Rabelais, François (1494?–1553), Les horribles et espouvantables faictz & prouesses du tresrenommé Pantagruel Roy des Dipsodes, filz du grand geant Gargantua, Composez nouvellement par maistre Alcofrybas Nasier. Les horribles et espouvantables faictz & prouesses du tresrenommé Pantagruel Roy des Dipsodes, filz du grand geant Gargantua, Composez nouvellement par maistre Alcofrybas Nasier. Lyon: Claude Nourry, 1532. Chapter 2. Bibliothèque nationale de France

CHAPTER II Of the Nativity of the very redoubted Pantagruel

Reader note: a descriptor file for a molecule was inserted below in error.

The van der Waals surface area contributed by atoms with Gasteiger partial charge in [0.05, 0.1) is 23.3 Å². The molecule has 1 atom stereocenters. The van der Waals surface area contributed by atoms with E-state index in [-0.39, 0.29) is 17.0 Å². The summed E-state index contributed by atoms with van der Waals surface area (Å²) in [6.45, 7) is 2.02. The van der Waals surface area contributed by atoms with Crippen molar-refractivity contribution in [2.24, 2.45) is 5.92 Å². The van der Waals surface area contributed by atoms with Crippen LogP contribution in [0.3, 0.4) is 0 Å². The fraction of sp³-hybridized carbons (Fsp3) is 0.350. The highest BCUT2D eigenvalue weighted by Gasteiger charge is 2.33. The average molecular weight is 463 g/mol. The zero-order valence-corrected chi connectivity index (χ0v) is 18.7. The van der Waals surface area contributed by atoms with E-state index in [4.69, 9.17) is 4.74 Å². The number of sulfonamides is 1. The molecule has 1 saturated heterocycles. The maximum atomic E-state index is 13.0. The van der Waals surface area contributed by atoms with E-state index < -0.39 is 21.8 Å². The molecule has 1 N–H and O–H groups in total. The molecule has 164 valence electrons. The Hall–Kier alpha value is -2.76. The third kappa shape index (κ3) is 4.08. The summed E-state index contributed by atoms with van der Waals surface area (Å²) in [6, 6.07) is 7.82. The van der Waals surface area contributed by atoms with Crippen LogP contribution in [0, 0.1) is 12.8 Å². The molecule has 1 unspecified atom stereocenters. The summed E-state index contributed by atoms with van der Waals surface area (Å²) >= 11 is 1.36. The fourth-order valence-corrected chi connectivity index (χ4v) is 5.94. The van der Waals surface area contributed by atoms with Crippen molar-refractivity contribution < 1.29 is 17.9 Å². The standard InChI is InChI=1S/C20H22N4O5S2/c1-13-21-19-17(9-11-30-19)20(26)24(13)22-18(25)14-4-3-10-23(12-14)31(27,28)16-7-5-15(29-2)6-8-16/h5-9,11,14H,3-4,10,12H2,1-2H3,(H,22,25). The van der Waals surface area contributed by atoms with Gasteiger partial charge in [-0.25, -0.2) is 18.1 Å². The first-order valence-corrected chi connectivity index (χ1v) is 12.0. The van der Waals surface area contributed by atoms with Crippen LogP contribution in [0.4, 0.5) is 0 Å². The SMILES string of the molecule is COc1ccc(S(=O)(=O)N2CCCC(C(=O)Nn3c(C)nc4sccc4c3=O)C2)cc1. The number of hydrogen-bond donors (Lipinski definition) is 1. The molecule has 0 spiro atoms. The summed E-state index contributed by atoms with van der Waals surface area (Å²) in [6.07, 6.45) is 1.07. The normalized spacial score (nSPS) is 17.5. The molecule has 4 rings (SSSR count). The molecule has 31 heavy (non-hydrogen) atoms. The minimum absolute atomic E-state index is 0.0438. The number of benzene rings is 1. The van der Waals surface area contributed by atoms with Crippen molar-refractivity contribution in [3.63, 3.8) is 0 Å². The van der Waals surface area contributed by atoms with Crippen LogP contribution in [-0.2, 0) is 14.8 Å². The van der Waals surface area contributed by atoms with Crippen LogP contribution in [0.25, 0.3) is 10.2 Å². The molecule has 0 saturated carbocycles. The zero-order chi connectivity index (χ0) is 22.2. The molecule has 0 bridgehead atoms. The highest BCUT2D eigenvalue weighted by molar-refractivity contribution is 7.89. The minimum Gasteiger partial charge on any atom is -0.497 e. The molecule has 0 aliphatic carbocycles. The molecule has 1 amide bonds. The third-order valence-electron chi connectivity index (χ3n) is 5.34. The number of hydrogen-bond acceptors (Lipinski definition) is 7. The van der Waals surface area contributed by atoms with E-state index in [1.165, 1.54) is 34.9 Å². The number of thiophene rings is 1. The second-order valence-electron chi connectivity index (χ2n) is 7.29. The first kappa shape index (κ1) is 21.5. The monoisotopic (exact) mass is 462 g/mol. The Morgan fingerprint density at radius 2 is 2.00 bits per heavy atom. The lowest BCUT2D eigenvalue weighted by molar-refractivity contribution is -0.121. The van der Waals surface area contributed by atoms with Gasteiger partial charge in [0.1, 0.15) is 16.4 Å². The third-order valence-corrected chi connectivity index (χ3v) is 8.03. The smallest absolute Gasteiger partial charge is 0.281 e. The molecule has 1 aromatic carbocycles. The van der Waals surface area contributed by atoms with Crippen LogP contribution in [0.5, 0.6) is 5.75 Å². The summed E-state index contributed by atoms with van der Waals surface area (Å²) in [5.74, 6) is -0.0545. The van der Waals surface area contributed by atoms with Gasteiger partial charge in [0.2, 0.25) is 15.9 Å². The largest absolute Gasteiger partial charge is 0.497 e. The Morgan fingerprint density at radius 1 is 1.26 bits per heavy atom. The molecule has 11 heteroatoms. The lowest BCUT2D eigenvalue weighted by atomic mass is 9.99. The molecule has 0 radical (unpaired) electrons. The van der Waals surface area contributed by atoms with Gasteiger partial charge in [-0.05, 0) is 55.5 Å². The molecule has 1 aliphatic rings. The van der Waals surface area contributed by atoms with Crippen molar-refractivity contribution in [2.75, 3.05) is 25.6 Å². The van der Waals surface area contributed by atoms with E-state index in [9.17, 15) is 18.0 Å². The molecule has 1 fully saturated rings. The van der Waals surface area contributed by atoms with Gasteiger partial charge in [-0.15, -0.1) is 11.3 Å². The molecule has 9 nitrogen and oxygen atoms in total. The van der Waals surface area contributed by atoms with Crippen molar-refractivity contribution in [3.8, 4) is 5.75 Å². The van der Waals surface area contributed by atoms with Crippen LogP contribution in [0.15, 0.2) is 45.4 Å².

GARGANTUA at the Age of four hundred fourscore forty and four Years begat his Son Pantagruel on his Wife, named Badebec, Daughter of the King of the Amaurots in Utopia, who died in Childbirth ; for he was so wonderfully big and heavy that it was impossible for him to come into the World without thus suffocating his Mother.

But to understand fully the Cause and Reason for his Name, which was given him at Baptism, you will note that in that Year there was so great a Drought throughout all the Land of Africa that there passed thirty-six Months, three Weeks, four Days, thirteen Hours and some little more without Rain, with the Sun’s Heat so vehement that all the Earth was parched up by it ; neither was it more burnt up in the Days of a Elijah than it was then, for there was no Tree on the Earth that had either Leaf or Flower.